5 Articles on the Challenges of Writing Historical Fiction

Roaming around the web to spark your interest – yes, you dear reader – I discovered a number of articles on the challenges of writing historical fiction.

In SouthWest Writers, Chris Eboch, who writes fiction and non-fiction, explores topics like research, character authenticity, and marketing. “The path to great historical fiction is clear: A spark of inspiration, months of research, carefully chosen details to bring the setting to life, and a dynamic character who appeals to today’s readers, while expressing the differences of her time.” Click here for more.

In Five Top Tips on Writing Historical Fiction, novelist and historian Dr. Stephen Carver writes: “Remember you’re world-building as much as storytelling, so when researching keep your eye out always for quirky cultural details and interesting facts about the way people talked, dressed, worked and acted, what they ate, what they believed, and why.” This article also offers exercises that would be useful to new writers. Click here for more.

Author and entrepreneur Vered Neta outlines several pitfalls in writing historical fiction. I think the article fits in with the topic of challenges. “With historical fiction, your setting was once real. Yet, your readers did not live during the Napoleonic Wars or in Ancient Egypt, so it is just as unreal to them as a science fiction book set on Mars.” Click here for more.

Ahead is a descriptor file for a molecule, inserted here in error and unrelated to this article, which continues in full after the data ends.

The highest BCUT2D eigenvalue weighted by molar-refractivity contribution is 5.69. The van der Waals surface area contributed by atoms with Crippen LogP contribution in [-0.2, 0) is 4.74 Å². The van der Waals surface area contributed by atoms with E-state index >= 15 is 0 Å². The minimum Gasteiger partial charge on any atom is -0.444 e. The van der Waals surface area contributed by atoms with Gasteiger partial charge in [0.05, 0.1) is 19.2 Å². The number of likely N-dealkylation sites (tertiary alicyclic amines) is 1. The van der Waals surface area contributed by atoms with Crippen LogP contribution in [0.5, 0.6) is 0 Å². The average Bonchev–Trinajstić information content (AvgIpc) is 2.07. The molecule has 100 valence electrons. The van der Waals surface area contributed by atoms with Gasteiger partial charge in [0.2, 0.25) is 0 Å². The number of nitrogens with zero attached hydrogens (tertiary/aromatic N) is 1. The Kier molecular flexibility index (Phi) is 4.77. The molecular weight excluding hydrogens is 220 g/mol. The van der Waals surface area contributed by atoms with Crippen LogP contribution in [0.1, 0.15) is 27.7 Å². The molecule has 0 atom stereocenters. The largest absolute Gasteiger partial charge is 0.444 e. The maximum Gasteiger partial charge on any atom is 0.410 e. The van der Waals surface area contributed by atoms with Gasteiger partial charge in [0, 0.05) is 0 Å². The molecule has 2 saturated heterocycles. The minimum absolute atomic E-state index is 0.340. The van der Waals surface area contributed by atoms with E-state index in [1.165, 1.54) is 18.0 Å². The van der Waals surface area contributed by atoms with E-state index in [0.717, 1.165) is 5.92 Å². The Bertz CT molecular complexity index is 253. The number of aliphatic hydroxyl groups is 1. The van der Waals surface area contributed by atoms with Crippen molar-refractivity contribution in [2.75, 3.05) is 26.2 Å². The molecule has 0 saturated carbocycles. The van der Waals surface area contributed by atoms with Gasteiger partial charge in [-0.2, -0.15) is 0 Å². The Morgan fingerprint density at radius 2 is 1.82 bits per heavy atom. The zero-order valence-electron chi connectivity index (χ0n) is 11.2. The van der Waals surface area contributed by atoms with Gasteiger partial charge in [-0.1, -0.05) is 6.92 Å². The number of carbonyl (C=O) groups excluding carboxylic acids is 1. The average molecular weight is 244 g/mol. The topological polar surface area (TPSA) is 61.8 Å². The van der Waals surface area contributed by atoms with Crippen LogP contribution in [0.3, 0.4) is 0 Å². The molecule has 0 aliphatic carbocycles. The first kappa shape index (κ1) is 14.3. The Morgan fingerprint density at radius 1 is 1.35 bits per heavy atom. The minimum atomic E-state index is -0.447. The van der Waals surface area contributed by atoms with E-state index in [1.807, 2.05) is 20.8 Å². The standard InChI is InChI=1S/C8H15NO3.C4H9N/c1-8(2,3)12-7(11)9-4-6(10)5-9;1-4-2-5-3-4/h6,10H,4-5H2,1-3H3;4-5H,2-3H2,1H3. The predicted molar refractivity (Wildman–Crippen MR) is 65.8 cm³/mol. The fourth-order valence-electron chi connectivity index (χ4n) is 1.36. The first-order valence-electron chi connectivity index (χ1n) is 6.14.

While there is nothing simple about writing historical fiction, for those who are new to the genre, author Jason Hamilton has a step-by-step guide on a site called Kindlepreneur, including the challenges. Jason writes: “Writing historical fiction is a delicate dance between accuracy and imagination. But the research required pays off in stories that truly transport readers to bygone eras.” Click here for more.

Author Elaine Stock’s article in Writing and Wellness offers a personal touch to writing historical fiction. “Do not fear research (like I initially did; a fear that actually kept me from trying to write historical fiction for years). It’s fun! It’s fascinating! You will learn so much and your characters and plot will benefit from it.” Elaine also describes the ‘three biggest challenges’ she faced. Click here for more.

FOR MORE ON READING & WRITING HISTORICAL FICTION  FOLLOW A WRITER OF HISTORY. Use the SUBSCRIBE function on the right hand side of the page.

M.K. Tod writes historical fiction. Her latest novel is THE ADMIRAL’S WIFE, a dual timeline set in Hong Kong. Mary’s other novels, PARIS IN RUINS, TIME AND REGRET, LIES TOLD IN SILENCE and UNRAVELLED are available from AmazonNookKoboGoogle Play and iTunes. She can be contacted on FacebookTwitter and Goodreads or on her website www.mktod.com.

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Meet M.K.Tod

The historical fiction author behind A Writer of History...

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